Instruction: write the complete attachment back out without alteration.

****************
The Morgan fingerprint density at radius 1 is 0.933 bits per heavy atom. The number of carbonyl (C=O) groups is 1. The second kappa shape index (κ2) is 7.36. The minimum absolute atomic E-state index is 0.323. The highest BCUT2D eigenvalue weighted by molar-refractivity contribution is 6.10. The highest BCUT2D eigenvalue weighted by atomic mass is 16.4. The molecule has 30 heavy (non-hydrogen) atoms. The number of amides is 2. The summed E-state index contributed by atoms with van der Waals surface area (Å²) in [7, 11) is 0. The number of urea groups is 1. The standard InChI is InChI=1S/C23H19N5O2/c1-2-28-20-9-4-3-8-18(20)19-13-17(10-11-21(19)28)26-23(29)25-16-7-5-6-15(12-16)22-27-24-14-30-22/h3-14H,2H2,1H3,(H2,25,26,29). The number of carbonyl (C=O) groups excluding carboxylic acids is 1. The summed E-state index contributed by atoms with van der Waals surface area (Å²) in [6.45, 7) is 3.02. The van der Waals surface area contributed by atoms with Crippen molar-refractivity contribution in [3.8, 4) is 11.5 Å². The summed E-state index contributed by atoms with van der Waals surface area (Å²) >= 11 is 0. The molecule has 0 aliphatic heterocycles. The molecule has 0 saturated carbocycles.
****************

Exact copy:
The Morgan fingerprint density at radius 1 is 0.933 bits per heavy atom. The number of carbonyl (C=O) groups is 1. The second kappa shape index (κ2) is 7.36. The minimum absolute atomic E-state index is 0.323. The highest BCUT2D eigenvalue weighted by molar-refractivity contribution is 6.10. The highest BCUT2D eigenvalue weighted by atomic mass is 16.4. The molecule has 30 heavy (non-hydrogen) atoms. The number of amides is 2. The summed E-state index contributed by atoms with van der Waals surface area (Å²) in [7, 11) is 0. The number of urea groups is 1. The standard InChI is InChI=1S/C23H19N5O2/c1-2-28-20-9-4-3-8-18(20)19-13-17(10-11-21(19)28)26-23(29)25-16-7-5-6-15(12-16)22-27-24-14-30-22/h3-14H,2H2,1H3,(H2,25,26,29). The number of carbonyl (C=O) groups excluding carboxylic acids is 1. The summed E-state index contributed by atoms with van der Waals surface area (Å²) in [6.45, 7) is 3.02. The van der Waals surface area contributed by atoms with Crippen molar-refractivity contribution in [3.8, 4) is 11.5 Å². The summed E-state index contributed by atoms with van der Waals surface area (Å²) >= 11 is 0. The molecule has 0 aliphatic heterocycles. The molecule has 0 saturated carbocycles.